Dirty Talk: Laura Miller on "Carbon Sequestration" and "Pulverized Coal"

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Former Dallas mayor Laura Miller don't waste no time. After her initial e-mail blast early this a.m., I asked her precisely what she means when she writes that she's "negotiating" to get an Integrated Gasification Combined Cycle, carbon-capture power plant built in Texas, courtesy a Washington State-based energy company. And this morning she wants to make two things perfectly clear: She's not a publicist. And she's not a lobbyist. Which makes her? Well, let her explain.

I've got to get the plant built -- from these early stages through commercial operation. That includes making the plant financially viable since, unlike all these other IGCC plants that have been proposed and then withdrawn, we won't be waiting for or relying on a big federal subsidy to build. Otherwise, what's the point? If you have to rely on the federal government to fund the plant then it's not commercially viable and other companies won't follow suit in the US, or other countries like China and India. You're not doing anything to advance the ball technologically speaking.

So my job is to find off-takers for the plant's byproducts, make sure there is plenty of local transmission capability for 600 MW to the grid, get the permit applications for the power plant and the carbon sequestration through the process, and obtain standard business incentives from communities that are interested in having a $2.5B facility built in their area with 120-150 FTE at the plant when operational and 1,000 construction jobs during the build.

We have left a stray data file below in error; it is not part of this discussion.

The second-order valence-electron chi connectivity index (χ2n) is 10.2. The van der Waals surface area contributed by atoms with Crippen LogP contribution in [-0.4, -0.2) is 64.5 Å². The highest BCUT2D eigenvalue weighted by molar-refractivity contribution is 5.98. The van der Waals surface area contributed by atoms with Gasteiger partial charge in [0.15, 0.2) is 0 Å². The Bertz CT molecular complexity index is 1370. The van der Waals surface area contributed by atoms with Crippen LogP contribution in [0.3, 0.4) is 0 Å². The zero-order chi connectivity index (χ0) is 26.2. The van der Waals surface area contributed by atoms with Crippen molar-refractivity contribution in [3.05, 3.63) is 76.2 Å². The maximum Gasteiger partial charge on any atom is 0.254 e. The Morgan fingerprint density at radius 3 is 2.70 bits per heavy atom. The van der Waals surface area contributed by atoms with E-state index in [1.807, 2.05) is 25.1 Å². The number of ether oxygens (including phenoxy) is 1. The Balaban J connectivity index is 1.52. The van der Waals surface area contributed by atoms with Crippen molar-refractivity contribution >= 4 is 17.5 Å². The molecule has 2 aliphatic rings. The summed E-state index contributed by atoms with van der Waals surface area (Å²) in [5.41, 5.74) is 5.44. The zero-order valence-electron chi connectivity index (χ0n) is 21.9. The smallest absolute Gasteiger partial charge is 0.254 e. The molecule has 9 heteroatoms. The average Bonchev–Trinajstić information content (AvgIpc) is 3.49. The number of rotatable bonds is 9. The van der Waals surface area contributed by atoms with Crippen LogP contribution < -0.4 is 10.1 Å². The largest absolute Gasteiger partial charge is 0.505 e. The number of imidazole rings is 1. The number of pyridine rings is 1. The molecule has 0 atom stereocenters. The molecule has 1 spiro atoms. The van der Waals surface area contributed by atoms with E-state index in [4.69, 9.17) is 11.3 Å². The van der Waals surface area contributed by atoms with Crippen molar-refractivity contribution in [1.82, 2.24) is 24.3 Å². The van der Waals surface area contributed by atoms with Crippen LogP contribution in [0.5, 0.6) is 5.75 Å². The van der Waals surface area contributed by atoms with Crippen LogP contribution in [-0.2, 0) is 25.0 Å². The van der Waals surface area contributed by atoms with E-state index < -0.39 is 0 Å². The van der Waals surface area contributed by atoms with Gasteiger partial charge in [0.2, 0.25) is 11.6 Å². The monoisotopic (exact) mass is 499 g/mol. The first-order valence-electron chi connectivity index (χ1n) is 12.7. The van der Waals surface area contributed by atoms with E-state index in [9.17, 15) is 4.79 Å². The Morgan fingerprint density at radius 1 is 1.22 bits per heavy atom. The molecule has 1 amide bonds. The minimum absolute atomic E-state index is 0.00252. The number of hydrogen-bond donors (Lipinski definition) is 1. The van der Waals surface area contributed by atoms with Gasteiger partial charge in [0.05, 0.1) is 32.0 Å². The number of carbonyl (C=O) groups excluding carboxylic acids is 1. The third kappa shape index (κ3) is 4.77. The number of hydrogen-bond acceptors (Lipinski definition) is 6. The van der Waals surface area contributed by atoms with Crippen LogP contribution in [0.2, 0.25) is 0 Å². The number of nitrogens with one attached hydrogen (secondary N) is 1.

It's the perfect job for me when you consider that I spent a year opposing pulverized coal plants, and the opposition insisted that neither IGCC nor carbon capture was ready for prime time either financially or technologically. It is. And once you build the first plant it will become the new standard, and the Texas Commission on Environmental Quality will have to acknowledge it.


This is the main reason Laura Miller left the Dallas Observer a long time ago, while I still struggle, 17 years later, to end everything I write with a crummy joke. Because I understood every other word of that response, usually the shorter ones. --Robert Wilonsky


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